Page 45 Review by Stephen
How black do you like your humour?
Aunt Johnny is the resident mortician in the town of Manson. She's just pulled up at the scene of a traffic accident to be greeted by two cops in the rain.
"Some girl lost her head and drove into a truck."
"Other way round."
"Other way round, I'd say."
Ouch. As it transpires, they're both right.
RACHEL RISING is the only horror comic currently on the stands to surpass THE WALKING DEAD. Let's see if I can persuade you of that.
It began early one morning in a sequestered glade as an austere and impassive young woman waited patiently above a dried-up river bed until a leaf spontaneously combusted and another women, Rachel Beck, clawed herself slowly and painfully from her grave, then stumbled falteringly through the trees to make her way back home.
I can assure you of two things. The first is that Rachel's no zombie: she's perfectly sentient; she just can't remember who killed her. The second is this: she's most definitely dead.
Along with her best friend Jet, beloved Aunt Johnny and a girl called Zoe whose tender years and delinquent behaviour belie her true age and an enthusiastic tendency towards psychopathic violence, Rachel's been trying to piece together what happened to her, and it all harks back to a witch hunt in Manson and thence to the first woman in the world called Lilith.
Lilith failed in her first attempt to wreak revenge upon Manson for its genocidal past, but now she's back and she's going to attempt a more charming approach for which she will need the help of her sister. Any guesses who that is?
With five prior volumes I believe you've some catching up to do.
Given that this is from Terry Moore - the creator of ECHO and the epic STRANGERS IN PARADISE which managed to juxtapose tragedy, romance, comedy and crime so successfully that there are few series our customers are more fond of - I can promise you that you are in for a harrowing but hilarious and humanity-filled treat. Terry's books always focus on real women full of attitude but also failings and foibles and kindness rather than two-dimensional bravado, and that's reflected in his art for he draws fulsome curves where they are, rather than where our modern plastic, photo-shop surgeons dictate they should be.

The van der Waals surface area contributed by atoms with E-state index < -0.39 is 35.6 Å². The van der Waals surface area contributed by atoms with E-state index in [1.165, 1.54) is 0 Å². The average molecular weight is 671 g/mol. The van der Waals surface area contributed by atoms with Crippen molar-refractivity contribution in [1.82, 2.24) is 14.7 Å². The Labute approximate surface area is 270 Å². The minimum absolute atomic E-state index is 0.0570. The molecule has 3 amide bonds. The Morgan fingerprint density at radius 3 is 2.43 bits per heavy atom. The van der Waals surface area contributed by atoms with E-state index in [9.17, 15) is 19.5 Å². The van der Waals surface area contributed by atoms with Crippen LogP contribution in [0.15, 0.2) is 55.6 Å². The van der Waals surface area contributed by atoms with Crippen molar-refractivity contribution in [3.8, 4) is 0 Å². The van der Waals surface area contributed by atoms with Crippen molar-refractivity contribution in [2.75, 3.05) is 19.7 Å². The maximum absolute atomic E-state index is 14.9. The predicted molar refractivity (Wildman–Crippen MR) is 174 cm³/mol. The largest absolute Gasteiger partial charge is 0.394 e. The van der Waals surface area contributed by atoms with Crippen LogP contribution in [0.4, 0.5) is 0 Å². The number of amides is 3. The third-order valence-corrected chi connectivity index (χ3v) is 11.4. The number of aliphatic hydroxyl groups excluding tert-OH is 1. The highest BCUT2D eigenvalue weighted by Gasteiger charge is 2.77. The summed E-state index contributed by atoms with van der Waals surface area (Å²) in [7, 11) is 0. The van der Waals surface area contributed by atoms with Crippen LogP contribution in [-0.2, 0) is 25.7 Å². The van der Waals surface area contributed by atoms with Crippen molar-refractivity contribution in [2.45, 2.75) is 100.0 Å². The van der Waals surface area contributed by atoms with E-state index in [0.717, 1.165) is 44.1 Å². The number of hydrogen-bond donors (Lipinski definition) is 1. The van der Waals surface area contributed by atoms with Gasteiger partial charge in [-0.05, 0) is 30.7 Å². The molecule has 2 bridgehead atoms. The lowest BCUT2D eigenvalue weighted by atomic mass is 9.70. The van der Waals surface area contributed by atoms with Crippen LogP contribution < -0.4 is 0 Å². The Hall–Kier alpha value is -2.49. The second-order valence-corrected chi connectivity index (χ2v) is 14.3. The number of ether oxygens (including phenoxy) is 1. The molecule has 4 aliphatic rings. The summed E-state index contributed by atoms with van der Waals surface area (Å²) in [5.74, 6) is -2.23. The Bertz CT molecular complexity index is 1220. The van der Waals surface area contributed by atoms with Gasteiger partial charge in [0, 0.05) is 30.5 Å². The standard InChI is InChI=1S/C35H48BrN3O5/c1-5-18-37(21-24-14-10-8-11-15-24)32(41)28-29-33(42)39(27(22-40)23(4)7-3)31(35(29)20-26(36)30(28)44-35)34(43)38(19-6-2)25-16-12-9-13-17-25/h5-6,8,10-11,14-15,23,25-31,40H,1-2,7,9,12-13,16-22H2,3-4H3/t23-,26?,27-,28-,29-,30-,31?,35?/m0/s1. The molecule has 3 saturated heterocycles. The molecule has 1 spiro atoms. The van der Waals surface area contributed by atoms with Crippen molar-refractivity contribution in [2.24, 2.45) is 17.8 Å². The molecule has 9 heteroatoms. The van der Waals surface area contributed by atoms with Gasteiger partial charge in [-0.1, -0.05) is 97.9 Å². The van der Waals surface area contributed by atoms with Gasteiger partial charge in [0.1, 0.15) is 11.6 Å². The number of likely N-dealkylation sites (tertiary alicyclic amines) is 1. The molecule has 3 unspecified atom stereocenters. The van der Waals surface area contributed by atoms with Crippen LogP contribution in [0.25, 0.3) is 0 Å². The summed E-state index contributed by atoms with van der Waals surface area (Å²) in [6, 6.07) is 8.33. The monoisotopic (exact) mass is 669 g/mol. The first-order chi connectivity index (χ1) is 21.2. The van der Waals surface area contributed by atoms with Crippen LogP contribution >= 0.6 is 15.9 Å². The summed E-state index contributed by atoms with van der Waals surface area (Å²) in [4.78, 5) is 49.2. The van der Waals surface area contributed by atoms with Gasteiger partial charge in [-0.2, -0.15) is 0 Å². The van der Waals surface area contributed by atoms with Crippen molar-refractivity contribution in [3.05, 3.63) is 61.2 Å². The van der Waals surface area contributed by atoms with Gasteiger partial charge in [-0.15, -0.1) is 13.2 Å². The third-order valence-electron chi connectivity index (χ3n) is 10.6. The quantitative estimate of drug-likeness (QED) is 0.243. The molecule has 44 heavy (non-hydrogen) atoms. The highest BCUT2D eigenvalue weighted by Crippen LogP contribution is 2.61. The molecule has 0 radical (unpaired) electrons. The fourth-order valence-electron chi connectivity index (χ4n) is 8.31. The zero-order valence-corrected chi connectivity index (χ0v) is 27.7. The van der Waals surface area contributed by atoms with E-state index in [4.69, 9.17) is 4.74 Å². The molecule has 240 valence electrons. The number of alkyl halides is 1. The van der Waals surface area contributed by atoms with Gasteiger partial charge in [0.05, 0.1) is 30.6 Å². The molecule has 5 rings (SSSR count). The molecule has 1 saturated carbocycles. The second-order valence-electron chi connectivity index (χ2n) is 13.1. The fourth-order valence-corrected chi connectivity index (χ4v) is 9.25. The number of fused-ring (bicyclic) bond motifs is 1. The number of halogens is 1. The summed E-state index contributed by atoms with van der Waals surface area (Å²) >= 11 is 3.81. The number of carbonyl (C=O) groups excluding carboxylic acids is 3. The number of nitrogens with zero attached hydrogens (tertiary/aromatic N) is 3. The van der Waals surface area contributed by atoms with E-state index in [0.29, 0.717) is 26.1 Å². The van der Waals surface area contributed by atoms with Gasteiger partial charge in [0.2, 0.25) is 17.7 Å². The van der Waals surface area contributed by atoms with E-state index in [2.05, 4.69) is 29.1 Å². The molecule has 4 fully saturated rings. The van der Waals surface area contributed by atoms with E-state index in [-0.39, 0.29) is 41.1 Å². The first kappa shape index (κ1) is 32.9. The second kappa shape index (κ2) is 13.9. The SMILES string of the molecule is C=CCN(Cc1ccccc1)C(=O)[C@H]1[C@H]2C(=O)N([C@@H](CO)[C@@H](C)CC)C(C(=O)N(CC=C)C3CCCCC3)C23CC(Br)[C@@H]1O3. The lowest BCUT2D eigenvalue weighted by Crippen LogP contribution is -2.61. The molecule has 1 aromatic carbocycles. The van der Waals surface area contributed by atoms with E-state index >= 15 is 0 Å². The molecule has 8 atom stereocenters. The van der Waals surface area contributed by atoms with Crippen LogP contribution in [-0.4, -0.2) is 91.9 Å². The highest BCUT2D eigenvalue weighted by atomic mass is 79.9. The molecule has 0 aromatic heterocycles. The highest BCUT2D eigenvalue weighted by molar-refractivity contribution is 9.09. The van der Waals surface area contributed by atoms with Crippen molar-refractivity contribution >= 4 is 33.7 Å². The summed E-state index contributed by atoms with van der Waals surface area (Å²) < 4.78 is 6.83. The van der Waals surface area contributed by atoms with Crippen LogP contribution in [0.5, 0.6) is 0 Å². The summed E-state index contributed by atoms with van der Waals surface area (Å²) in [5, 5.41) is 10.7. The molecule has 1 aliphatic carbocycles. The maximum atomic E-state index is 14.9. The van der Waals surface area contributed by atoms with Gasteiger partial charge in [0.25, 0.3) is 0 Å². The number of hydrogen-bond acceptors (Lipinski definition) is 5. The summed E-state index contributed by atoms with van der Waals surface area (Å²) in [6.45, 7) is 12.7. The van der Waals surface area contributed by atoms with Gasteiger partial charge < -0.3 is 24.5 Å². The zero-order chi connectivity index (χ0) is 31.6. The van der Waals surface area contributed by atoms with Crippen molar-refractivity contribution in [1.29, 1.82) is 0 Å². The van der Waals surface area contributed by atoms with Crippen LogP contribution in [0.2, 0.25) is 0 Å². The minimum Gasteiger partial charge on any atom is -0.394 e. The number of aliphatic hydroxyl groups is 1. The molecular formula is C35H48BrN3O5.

Terry's is the sort of art where you can feel the soil when it grits beneath your finger nails.
This volume contains what is for me probably the most terrifying single suicide in comics, again in the rain and high above the unforgiving, rock-hard destination below. What makes it terrifying is not just its slippery surface but also its motivation whose agonising details we learn via Rachel. For Rachel - with one foot in the grave and another in some sort of earth-bound afterlife - has a bond both with the quick and the dead. She has the unenviable ability upon touch to divine what's gone before and then see what will come next. So be careful which questions you ask her.
It also contains one of the most blindingly beautiful moments in comics, right near the end, involving a single pair of eyes previously hidden from us for all five volumes. Not by deceit but by pragmatism, and because no one had ever bothered to look before.
So cleverly withheld from us by a visual device I will not divulge, it is a moment of perfect, spiritual satori and in its single, simple panel it moved me like few other comics this year.
"Why is your touch the other only thing I can feel anymore?"
"Because love is stronger than death."
You'll know it when you see it.